Looking for rocks with dad: Meet the Inuit family behind Nunavut's newest mine
Doris Kallak, 66, used to play on the tundra near the mine first staked by her prospector stepdad
Richard Akana's heart thumped when his feet reunited with the tundra at Hope Bay.
It had been at least 55 years.
"[I had] a big lump in my throat," reflects the 62-year-old, "thinking of what good memories we had as kids playing all over."
The gold mine, which hit commercial production last month, was named after Kallak. There's also a Doris Lake, and several others named after the family.
Kallak's stepfather Noel Avadluk staked the first claim in the Greenstone Belt in 1964, not far from the current mine. Akana and Kallak, and their siblings, often joined him on the land.
"We loved exploring, looking at rocks," Akana said.
"It was interesting."
A 'famous Inuk prospector'
Avadluk, originally from the Bathurst Inlet area, worked as a special constable with the RCMP, later turning his attention to geology.
He was known as the "famous Inuk prospector," according to Emilie Cameron in her book, Far Off Metal River: Inuit lands, Settler Stories, and the Making of the Contemporary Arctic.
He made a living "grubstaking" in the 1960s, Cameron writes, mixing traditional skills with "self-taught geological expertise."
Those were skills Avadluk passed onto his children, including his step-daughter Kallak.
"Go as far as you can picking up rocks," laughs Kallak. "You'd get rewards for it. Bubble gum or candy."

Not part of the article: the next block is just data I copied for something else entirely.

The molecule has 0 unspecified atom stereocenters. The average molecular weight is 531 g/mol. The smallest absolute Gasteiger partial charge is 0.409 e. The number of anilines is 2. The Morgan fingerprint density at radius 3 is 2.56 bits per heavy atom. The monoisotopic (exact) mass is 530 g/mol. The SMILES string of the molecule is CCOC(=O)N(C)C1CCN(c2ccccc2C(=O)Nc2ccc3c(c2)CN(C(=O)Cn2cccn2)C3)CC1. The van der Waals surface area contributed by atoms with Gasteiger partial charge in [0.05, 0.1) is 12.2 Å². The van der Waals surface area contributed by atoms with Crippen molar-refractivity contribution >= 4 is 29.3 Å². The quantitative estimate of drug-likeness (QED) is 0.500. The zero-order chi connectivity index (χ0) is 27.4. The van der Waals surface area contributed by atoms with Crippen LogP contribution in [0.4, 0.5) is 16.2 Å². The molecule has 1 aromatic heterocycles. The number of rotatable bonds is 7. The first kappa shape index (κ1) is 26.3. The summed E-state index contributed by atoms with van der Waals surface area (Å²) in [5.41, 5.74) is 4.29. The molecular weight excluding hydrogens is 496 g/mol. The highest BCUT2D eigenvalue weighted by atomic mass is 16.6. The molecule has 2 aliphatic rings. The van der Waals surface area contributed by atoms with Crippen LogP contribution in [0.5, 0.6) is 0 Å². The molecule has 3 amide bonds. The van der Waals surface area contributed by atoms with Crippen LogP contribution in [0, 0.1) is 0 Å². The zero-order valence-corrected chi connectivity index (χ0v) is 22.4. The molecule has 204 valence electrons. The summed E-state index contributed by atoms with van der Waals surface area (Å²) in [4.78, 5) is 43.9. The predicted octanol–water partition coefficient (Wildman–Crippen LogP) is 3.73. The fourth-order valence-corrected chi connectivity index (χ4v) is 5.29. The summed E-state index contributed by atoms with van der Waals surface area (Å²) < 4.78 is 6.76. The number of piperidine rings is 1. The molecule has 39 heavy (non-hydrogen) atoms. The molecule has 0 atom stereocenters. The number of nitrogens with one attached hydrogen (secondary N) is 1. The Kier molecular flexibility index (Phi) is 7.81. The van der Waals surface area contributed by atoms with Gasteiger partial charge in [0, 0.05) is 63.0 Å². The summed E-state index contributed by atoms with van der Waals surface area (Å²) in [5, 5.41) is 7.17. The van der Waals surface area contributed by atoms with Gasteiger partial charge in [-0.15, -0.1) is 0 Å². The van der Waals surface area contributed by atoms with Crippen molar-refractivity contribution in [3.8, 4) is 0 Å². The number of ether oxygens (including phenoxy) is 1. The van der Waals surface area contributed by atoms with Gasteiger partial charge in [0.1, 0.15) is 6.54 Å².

The family would fly to their camp at Hope Bay in a single engine Otter on floats during the summer.
Kallak spent hours with her stepfather and siblings combing the rough terrain under the midnight sun.
Avadluk told them to keep an eye out for rocks that looked similar to "tunnuq," with strips of white minerals that resembled caribou fat.
"Or you break it and you blow on it and you see it sparkle and we'd go bring it to them," said Kallak.
Nunavut Premier Peter Taptuna, who comes from Kugluktuk, remembers Avadluk as a "busy" guy always going in and out of town.
Even in the '50s, Taptuna said, Inuit were determined to get ownership of their land.
The Inuit of Coppermine sent a letter to the federal government in 1953 asking for financial assistance and training to stake mineral claims.
"We believe that was the first petition of Inuit to Ottawa. They wanted lands for their own, as landowners," said Taptuna.
"Now we're the largest landowners practically in the world when it comes to the territory of Nunavut, both surface and sub-surface."
The Kitikmeot Inuit Association and Nunavut Tunngavik Incorporated both have royalty agreements with TMAC Resources the operator of the Doris North mine at Hope Bay.
Kallak was amazed to see the mine in production this week.
"When I look at the process plant, I said, 'Oh! This is more easy than walking and walking and picking up rocks.'
"It was nice to be back."